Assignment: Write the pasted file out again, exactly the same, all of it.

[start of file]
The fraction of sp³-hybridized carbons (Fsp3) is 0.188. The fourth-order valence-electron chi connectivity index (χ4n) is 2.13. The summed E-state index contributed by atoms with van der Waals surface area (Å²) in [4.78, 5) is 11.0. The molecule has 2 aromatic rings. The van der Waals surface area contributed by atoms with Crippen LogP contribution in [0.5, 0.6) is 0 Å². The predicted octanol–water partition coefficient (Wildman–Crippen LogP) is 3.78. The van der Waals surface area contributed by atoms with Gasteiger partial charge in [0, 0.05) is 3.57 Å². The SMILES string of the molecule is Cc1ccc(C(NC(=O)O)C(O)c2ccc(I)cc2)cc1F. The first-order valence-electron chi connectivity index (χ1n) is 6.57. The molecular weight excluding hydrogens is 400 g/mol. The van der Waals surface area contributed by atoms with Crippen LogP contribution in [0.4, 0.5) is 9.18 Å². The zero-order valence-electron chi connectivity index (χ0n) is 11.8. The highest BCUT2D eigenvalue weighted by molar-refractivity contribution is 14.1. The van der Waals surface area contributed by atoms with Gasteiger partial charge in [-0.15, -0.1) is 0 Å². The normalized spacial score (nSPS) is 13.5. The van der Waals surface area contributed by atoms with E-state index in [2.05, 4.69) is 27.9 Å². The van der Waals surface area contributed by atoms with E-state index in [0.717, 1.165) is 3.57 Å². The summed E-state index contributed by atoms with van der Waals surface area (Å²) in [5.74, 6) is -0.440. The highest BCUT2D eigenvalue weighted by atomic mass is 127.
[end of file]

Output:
The fraction of sp³-hybridized carbons (Fsp3) is 0.188. The fourth-order valence-electron chi connectivity index (χ4n) is 2.13. The summed E-state index contributed by atoms with van der Waals surface area (Å²) in [4.78, 5) is 11.0. The molecule has 2 aromatic rings. The van der Waals surface area contributed by atoms with Crippen LogP contribution in [0.5, 0.6) is 0 Å². The predicted octanol–water partition coefficient (Wildman–Crippen LogP) is 3.78. The van der Waals surface area contributed by atoms with Gasteiger partial charge in [0, 0.05) is 3.57 Å². The SMILES string of the molecule is Cc1ccc(C(NC(=O)O)C(O)c2ccc(I)cc2)cc1F. The first-order valence-electron chi connectivity index (χ1n) is 6.57. The molecular weight excluding hydrogens is 400 g/mol. The van der Waals surface area contributed by atoms with Crippen LogP contribution in [0.4, 0.5) is 9.18 Å². The zero-order valence-electron chi connectivity index (χ0n) is 11.8. The highest BCUT2D eigenvalue weighted by molar-refractivity contribution is 14.1. The van der Waals surface area contributed by atoms with Gasteiger partial charge in [-0.15, -0.1) is 0 Å². The normalized spacial score (nSPS) is 13.5. The van der Waals surface area contributed by atoms with E-state index in [2.05, 4.69) is 27.9 Å². The van der Waals surface area contributed by atoms with E-state index in [0.717, 1.165) is 3.57 Å². The summed E-state index contributed by atoms with van der Waals surface area (Å²) in [5.74, 6) is -0.440. The highest BCUT2D eigenvalue weighted by atomic mass is 127.